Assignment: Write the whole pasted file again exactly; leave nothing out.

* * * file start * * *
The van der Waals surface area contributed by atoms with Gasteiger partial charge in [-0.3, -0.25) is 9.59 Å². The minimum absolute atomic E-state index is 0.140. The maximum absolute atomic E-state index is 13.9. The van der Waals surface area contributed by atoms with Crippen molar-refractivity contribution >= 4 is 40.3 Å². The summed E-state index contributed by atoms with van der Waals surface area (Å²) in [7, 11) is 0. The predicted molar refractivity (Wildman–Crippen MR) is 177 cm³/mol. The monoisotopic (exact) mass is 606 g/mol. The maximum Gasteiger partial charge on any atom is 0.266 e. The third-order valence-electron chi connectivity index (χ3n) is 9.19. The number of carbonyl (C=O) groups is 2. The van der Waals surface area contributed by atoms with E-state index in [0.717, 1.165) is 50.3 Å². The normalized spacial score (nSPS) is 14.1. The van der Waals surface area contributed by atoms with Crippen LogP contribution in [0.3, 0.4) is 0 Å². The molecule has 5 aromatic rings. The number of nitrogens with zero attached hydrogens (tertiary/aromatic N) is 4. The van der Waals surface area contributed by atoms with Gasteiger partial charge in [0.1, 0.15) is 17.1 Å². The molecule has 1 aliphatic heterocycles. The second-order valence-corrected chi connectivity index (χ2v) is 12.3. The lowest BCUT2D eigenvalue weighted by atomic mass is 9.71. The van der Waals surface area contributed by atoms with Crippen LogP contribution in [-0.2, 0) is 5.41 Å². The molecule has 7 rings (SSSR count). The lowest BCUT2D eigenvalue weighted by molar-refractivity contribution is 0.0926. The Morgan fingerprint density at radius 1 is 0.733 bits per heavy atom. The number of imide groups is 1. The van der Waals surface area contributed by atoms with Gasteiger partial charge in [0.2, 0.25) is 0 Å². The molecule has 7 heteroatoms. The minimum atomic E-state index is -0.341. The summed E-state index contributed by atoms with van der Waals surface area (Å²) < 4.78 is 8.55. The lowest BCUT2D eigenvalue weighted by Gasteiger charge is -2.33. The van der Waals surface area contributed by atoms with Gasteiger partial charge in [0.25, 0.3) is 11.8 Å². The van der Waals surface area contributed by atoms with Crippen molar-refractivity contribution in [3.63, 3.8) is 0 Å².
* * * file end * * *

The van der Waals surface area contributed by atoms with Gasteiger partial charge in [-0.3, -0.25) is 9.59 Å². The minimum absolute atomic E-state index is 0.140. The maximum absolute atomic E-state index is 13.9. The van der Waals surface area contributed by atoms with Crippen molar-refractivity contribution >= 4 is 40.3 Å². The summed E-state index contributed by atoms with van der Waals surface area (Å²) in [7, 11) is 0. The predicted molar refractivity (Wildman–Crippen MR) is 177 cm³/mol. The monoisotopic (exact) mass is 606 g/mol. The maximum Gasteiger partial charge on any atom is 0.266 e. The third-order valence-electron chi connectivity index (χ3n) is 9.19. The number of carbonyl (C=O) groups is 2. The van der Waals surface area contributed by atoms with E-state index in [0.717, 1.165) is 50.3 Å². The normalized spacial score (nSPS) is 14.1. The van der Waals surface area contributed by atoms with Crippen LogP contribution in [0.3, 0.4) is 0 Å². The molecule has 5 aromatic rings. The number of nitrogens with zero attached hydrogens (tertiary/aromatic N) is 4. The van der Waals surface area contributed by atoms with Gasteiger partial charge in [0.1, 0.15) is 17.1 Å². The molecule has 1 aliphatic heterocycles. The second-order valence-corrected chi connectivity index (χ2v) is 12.3. The lowest BCUT2D eigenvalue weighted by atomic mass is 9.71. The van der Waals surface area contributed by atoms with Crippen LogP contribution in [-0.2, 0) is 5.41 Å². The molecule has 7 rings (SSSR count). The lowest BCUT2D eigenvalue weighted by molar-refractivity contribution is 0.0926. The Morgan fingerprint density at radius 1 is 0.733 bits per heavy atom. The number of imide groups is 1. The van der Waals surface area contributed by atoms with Gasteiger partial charge in [0.2, 0.25) is 0 Å². The molecule has 7 heteroatoms. The minimum atomic E-state index is -0.341. The summed E-state index contributed by atoms with van der Waals surface area (Å²) < 4.78 is 8.55. The lowest BCUT2D eigenvalue weighted by Gasteiger charge is -2.33. The van der Waals surface area contributed by atoms with Gasteiger partial charge in [0.25, 0.3) is 11.8 Å². The van der Waals surface area contributed by atoms with Crippen molar-refractivity contribution in [3.63, 3.8) is 0 Å².